What a day for England!
The coronation of 1953
in Monarchy, religion and the state
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E. Shils and M. Young's interpretation of the 1953 coronation is one of the best-known sociological essays about twentieth-century Britain and the nature of social integration and conflict in a large and complex industrial society. R. Bocock offered an interpretation which assessed both points of view and placed the coronation more broadly in the context of other national rituals such as Remembrance Sunday. Politico-religious ritual, involving purported contact with the transcendental, as exhibited in the coronation of 1953, could thus contribute to the maintenance and sustenance of a type of social order which Shils endorsed. E. Ratcliff saw the coronation as 'distinctively English and national in its principal features' and 'a rite celebrated by the Primate of All England according to the use of the Church of England by law established'.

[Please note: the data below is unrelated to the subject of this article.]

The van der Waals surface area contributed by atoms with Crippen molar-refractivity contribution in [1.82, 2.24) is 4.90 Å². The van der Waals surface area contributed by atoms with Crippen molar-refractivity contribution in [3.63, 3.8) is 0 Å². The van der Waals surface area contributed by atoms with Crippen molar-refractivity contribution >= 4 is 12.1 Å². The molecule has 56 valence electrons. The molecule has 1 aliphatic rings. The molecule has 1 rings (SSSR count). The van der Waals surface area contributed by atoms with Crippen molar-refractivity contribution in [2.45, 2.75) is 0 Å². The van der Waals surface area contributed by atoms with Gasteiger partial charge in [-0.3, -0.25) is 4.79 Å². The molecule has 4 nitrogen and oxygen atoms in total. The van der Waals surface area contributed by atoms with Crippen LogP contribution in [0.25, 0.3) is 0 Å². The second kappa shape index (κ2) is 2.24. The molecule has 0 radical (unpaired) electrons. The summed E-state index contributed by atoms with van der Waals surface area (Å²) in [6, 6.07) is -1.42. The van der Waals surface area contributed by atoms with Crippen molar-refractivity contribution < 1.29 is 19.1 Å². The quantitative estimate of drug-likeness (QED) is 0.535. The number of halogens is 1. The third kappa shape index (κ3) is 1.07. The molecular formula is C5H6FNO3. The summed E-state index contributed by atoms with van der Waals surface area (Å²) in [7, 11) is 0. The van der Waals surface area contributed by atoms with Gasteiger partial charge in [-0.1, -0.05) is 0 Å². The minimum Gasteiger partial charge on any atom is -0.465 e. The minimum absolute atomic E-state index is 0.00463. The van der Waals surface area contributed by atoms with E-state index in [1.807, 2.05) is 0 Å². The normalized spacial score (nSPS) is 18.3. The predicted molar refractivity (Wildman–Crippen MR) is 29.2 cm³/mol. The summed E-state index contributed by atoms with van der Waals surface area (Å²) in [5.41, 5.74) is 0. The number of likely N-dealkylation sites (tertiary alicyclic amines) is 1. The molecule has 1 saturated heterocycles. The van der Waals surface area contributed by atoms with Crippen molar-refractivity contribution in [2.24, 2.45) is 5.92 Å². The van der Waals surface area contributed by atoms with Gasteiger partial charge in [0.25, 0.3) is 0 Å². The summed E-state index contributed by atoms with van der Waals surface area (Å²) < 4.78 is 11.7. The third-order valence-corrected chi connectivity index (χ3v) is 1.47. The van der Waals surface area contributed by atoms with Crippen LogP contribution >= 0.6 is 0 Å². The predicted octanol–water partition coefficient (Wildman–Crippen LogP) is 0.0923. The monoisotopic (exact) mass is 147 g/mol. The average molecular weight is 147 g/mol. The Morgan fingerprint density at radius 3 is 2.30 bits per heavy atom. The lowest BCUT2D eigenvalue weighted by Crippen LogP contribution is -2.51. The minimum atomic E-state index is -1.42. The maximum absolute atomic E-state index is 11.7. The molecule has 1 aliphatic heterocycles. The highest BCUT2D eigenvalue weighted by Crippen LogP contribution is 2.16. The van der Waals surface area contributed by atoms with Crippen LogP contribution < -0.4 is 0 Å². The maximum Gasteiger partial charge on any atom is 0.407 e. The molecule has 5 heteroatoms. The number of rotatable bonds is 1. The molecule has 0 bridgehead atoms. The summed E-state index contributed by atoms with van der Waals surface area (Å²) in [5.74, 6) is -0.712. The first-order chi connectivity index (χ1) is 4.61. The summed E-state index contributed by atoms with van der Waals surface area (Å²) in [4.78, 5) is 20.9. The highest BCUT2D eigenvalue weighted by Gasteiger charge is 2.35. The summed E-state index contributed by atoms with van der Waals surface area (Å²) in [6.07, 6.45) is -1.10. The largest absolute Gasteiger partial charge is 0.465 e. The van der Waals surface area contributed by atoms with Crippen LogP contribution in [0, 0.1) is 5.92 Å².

Monarchy, religion and the state

Civil religion in the United Kingdom, Canada, Australia and the Commonwealth


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